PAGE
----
Once the monitored MySQL instances are configured, you can start to look at the collected data. The Overview section gives you a short summary of some of the most important metrics in MySQL. Data is aggregated and it makes it easier to find any unexpected patterns and then dig further into what happened.
Events tab gives an overview of different issues or events reported by the MySQL Enterprise Monitor and its advisors. You can click at any of the events and read what it is all about, as well as any recommended steps to take:
In this particular case it seems like some queries are doing full table scans and it is recommended to investigate it further to pinpoint such queries and see if they can be optimized.
Another example, here we see that table cache is not configured in an optimal way. You can see the explanation of the problem, advice and recommended actions to take based on this alert.
In this tab we can see data for multiple MySQL metrics that are helpful to understand the state of the system.
Screenshots above are just an example, there are many more graphs to look at.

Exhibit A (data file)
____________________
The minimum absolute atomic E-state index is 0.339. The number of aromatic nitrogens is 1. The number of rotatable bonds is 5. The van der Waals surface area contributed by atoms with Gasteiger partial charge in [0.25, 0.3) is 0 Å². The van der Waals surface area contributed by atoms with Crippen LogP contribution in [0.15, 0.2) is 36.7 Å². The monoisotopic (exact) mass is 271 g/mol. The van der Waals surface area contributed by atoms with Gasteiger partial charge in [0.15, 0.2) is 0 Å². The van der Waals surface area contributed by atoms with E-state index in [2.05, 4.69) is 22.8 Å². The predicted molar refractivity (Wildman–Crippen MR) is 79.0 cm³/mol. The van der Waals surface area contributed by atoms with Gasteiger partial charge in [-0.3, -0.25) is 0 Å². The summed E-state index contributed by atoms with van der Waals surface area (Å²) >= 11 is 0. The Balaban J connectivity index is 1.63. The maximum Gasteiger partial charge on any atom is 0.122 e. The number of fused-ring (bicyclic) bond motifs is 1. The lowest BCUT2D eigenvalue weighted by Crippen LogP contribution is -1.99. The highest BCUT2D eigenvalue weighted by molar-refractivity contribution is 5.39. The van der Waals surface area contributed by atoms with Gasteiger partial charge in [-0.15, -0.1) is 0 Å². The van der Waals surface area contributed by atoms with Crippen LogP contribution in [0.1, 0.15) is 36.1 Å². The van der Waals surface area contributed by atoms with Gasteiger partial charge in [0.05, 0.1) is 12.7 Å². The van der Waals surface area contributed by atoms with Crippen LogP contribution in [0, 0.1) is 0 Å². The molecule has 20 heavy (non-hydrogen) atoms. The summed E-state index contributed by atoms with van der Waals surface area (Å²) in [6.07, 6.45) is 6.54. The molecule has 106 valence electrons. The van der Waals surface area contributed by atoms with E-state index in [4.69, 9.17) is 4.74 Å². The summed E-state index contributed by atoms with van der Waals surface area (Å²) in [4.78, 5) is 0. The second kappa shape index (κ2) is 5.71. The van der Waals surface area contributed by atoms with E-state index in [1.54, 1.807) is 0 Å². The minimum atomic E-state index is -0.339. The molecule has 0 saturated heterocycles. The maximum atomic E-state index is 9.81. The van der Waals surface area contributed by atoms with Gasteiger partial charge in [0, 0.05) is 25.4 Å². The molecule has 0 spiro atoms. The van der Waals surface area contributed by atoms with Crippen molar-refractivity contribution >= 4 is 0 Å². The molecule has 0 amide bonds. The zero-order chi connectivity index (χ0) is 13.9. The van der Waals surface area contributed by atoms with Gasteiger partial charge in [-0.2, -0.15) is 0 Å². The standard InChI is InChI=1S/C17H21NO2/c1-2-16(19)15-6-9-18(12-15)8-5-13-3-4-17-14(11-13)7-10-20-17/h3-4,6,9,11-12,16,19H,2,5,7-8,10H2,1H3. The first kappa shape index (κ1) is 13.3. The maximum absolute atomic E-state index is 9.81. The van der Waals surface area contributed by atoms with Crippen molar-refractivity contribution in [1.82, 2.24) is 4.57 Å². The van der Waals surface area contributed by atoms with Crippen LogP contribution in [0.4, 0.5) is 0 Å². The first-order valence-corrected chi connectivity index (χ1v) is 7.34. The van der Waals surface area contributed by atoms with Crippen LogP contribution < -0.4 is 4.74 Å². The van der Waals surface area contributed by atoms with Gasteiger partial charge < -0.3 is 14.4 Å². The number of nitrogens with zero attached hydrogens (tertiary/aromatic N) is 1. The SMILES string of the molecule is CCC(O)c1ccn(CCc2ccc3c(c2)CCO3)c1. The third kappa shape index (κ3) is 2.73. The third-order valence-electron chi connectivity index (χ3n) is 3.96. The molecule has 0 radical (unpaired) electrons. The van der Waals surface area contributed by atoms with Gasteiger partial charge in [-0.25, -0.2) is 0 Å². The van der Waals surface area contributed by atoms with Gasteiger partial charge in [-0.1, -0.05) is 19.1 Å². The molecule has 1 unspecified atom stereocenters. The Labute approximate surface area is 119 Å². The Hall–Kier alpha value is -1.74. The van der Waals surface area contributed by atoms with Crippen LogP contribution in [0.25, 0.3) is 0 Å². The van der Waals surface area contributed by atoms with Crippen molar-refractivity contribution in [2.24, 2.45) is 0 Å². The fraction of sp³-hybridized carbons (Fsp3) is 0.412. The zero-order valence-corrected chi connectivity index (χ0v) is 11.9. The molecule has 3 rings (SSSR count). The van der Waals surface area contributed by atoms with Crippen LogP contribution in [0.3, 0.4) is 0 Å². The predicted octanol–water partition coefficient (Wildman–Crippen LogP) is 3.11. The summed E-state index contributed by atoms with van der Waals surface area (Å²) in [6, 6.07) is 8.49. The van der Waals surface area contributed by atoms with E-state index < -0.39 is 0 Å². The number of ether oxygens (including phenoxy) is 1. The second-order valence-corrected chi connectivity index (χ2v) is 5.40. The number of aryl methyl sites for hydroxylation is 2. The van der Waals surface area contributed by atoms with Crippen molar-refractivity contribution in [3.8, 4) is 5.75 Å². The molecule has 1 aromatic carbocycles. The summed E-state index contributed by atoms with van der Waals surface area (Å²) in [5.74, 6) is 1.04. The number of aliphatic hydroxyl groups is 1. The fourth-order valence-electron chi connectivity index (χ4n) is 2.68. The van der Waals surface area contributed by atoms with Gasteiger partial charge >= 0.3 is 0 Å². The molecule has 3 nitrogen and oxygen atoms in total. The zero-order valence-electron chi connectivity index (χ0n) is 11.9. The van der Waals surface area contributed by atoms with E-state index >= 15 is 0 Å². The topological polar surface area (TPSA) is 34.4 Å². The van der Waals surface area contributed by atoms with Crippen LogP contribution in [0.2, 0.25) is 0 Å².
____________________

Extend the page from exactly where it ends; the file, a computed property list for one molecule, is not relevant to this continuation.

It is possible to apply filtering: you can define which graphs you would like to see, you can also define what time range should be shown. On top of that, you can just mark a part of the graph and either zoom into it or open the Query Analyzer with data from that particular time:
We will go through this functionality later but in short, it allows you to analyze queries, how their performance changed in time and some example queries.
This tab gives us insight into table statistics: how the traffic looked like (rows fetched, inserted, updated, deleted) and how the latency looked like for all the row operations.
In this tab MySQL Enterprise Monitor presents data about users – statements executed, latency, table scans, I/O latency, connections, memory utilization. This data should give quite a good insight into which user is responsible for the load on the database. It might be very useful especially in the multi-user environments, where there is no one main source of the traffic.
Database File I/O
Database File I/O explains how the I/O load is distributed across the files in the database. Total number of I/O operations, latency, how many reads and writes were performed on a given file.